To be Bayesian in life, we must consider not just the newest information, but also the weight of everything else we have learned up to this point. This is easier than it sounds, but brace yourself: here comes the math. In Bayes’s theorem, when new information comes in (an event occurs), we must consider three specific things before we can make a probabilistic guess at the truth. Let’s make our “new event” one to which we can all relate: he asked for your number (email, Twitter handle, whatever), and then didn’t call (text, write, tweet, you get the idea). According to an entire franchise, this means without question that he is just not that into you. But to really judge the truth of that, Bayes asks us to evaluate the following:

First is the probability that, if it IS true – he is NOT into you – he would ask for your number and then not call. This is variable Y. It seems weird that someone not into you would ask for your info, so our instinct might initially be to set this probability low. But then again, there is social convention to consider, as well as alcohol, the existence of sadists, and the fact that this is Los Angeles where people are always hedging their bets, plus there is the actual fact of his not calling…so let’s say there is a 75% chance of someone NOT into you still asking for your info but then not calling. Y=0.75

Next we have to consider the opposite – the probability of someone who IS into you asking for your number but then not calling. This is variable Z. As a female, I can come up with a million possible reasons for the lack of call: maybe he lost my info, or his phone, or maybe he’s scared, or hasn’t broken up with his current girlfriend yet, or maybe he works for the CIA… But I am going to let the rational part of my brain step in and acknowledge that, while possible, all together there is still at most probably a 20% chance of any of these being true. Z=0.2

Finally, and most importantly, is what Bayesians refer to as the prior – the probability before the event, before knowing anything about this particular guy or situation, that any guy you meet would NOT be into you. This is variable X. This is also where self-esteem comes to play, so let’s start with a neutral 50%. X=0.5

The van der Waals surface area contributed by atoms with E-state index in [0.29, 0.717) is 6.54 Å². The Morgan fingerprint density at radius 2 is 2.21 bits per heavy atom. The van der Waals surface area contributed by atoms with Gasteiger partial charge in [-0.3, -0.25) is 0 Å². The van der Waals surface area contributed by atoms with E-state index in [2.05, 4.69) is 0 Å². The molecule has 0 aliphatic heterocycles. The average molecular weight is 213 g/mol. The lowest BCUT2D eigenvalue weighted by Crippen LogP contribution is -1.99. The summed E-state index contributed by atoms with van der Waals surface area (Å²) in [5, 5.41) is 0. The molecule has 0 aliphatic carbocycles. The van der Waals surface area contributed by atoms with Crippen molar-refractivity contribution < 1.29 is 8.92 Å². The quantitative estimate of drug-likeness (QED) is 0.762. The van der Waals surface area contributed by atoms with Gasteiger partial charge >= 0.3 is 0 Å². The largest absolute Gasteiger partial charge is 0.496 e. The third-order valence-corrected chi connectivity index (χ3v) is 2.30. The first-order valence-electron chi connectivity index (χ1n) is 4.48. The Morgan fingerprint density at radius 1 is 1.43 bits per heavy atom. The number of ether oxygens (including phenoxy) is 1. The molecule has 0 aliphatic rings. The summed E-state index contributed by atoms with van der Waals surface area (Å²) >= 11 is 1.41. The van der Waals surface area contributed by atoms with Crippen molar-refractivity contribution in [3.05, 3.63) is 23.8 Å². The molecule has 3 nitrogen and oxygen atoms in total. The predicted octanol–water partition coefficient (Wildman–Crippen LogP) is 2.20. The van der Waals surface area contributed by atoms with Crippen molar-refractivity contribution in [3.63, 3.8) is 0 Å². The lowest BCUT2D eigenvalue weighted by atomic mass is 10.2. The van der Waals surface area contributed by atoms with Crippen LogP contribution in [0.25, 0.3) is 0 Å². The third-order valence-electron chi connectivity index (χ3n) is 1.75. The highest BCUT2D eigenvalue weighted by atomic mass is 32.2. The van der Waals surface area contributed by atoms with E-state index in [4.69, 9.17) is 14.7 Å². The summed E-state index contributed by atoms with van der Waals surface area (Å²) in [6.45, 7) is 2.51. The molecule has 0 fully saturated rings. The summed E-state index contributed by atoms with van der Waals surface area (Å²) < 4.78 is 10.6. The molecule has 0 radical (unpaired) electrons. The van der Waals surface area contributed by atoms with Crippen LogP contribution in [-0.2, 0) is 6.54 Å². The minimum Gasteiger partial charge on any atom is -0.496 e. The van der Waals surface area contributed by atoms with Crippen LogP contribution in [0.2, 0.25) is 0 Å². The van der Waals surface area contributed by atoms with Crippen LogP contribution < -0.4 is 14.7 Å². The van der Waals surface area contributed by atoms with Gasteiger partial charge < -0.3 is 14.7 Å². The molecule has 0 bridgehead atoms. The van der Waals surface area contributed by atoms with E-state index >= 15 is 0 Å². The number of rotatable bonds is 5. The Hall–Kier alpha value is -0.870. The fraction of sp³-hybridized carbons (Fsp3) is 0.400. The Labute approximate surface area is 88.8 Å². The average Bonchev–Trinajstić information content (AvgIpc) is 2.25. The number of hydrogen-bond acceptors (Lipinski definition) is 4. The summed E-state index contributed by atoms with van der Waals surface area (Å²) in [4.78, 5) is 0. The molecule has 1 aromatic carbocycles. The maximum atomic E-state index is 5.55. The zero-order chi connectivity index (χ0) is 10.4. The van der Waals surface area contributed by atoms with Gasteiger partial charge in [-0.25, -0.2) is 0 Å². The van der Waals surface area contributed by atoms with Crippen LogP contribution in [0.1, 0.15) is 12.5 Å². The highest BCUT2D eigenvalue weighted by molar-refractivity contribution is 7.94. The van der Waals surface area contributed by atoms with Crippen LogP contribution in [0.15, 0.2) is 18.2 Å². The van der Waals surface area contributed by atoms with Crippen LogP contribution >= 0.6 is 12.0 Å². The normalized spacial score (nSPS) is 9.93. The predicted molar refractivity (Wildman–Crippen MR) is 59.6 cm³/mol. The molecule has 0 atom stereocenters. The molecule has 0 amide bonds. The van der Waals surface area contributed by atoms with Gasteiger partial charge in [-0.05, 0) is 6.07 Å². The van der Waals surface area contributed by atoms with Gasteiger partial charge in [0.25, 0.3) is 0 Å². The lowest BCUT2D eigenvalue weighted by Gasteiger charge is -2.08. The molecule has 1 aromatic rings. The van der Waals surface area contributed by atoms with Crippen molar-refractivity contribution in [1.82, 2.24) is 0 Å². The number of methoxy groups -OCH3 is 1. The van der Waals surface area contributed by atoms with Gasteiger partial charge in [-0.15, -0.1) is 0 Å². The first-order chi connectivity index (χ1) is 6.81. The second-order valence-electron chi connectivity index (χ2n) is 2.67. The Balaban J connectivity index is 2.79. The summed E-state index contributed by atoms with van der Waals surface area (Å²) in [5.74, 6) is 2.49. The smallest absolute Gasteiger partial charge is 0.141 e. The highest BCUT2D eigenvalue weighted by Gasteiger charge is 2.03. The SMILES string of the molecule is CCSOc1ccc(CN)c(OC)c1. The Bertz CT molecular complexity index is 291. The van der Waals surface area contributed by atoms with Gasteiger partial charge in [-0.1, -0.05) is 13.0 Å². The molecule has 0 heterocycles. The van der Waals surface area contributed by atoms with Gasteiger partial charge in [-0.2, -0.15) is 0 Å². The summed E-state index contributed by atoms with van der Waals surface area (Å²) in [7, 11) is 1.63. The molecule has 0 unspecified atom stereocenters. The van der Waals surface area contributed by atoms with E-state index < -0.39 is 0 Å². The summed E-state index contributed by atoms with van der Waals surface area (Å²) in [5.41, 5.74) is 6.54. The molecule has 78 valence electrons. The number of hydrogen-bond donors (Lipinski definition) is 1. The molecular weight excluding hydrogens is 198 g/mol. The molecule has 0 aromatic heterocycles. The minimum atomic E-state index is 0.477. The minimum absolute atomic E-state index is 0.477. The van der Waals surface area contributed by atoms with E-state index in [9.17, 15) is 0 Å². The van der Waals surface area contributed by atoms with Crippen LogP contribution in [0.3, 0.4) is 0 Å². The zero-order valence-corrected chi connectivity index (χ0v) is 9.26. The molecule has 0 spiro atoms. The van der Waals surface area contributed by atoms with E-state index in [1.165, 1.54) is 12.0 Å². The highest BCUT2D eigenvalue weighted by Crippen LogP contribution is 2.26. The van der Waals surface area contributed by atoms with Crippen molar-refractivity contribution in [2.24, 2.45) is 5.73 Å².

Once you have assigned those probabilities, the math is pretty simple. The probability of it being true that his is, in fact, NOT into you is the fraction: (XY) over [(XY) + Z(1-X)]. In plain English, it is the probability of ANY guy being not into you multiplied by the probability of a guy being not into you and not calling (XY), divided by that product (XY) plus the probability of any guy being INTO you (1-X) multiplied by the probability of him being into you and not calling (Z). With our numbers, that is: (.5)(.75) / [(.5)(.75) + (.2)(.5)], which comes out to 0.79. So, yeah, there is an almost 80% chance he isn’t into you – but a far cry from the 100% chance that it feels like in the moment.

What I love most about this, though, is how it shows with math the effect that our own personal outlook changes the way we react to things (or should react to them). A person with very high self esteem would probably have a low prior – say, a 10% chance that any random guy would NOT be into her. When X gets changed from 0.5 to 0.1, the lack of phone call results in only a 29.5% chance that he isn’t that into you. We become more willing to consider the event a false positive. But if we have a low opinion of ourselves – say, a prior of 90% (and if this is you, listen to some Katy Perry or go hug a Muppet or something, stat) – one missing phone call results in a 97% chance he isn’t into you. Devastating. So, if you find yourself reeling from every little dating hiccup, take a hard look in the mirror and re-evaluate your priors. Also, find a friend to tell you how awesome you are – and listen.

Besides protecting us from the imbalanced impact of a false positive, Bayesian reasoning also defends against being that sucker who believes Adam Sandler could actually be a secret agent, because the idea is that we re-asses our reality with each event. Instead of treating each time he doesn’t call as a new event to be reasoned and given the benefit of the doubt in isolation, we absorb them and allow them to affect our prior. One last time, let’s set our variables: we will keep Y at 75% and Z and 20%, but let’s go for a normal, healthy prior of 30% – a 30% chance any random person wouldn’t be into you. When he doesn’t call the first time, this calculates out to a 61.6% chance he isn’t into you. This becomes our new prior for this guy (rounding down to 60% for the sake of headaches). Now, when we go out and run into this guy again, and he is flirty and attentive again, and then doesn’t call or communicate again (you know who you are), we calculate the probability that he isn’t into us with an X-factor (not to be confused with an American Idol) of 60%. That results in an 85% percent likelihood of his disinterest. And if it happens a third time (again, you know who you are, and I am NOT amused), the prior is set at 85% and Bayes’s theorem calculates a 95.5% chance he is not that into you. Time to write the boy off, for sure!

Bayesian reasoning allows us to learn and grow from experience, rather than repeat the same mistakes by coming at the world from a place of willful ignorance. Every failed relationship has something to teach us about what we do or don’t want in the future, until ideally we know enough to get one right. That is exactly the idea behind Bayes’s probabilistic thinking – it is the path, through logic, to less and less wrongness. We can’t ever be 100% certain about what is in another person’s heart or mind. But if we are willing to apply a little patience and, yes, math, we can get to a level of confidence that allows us to trust the gamble and win big.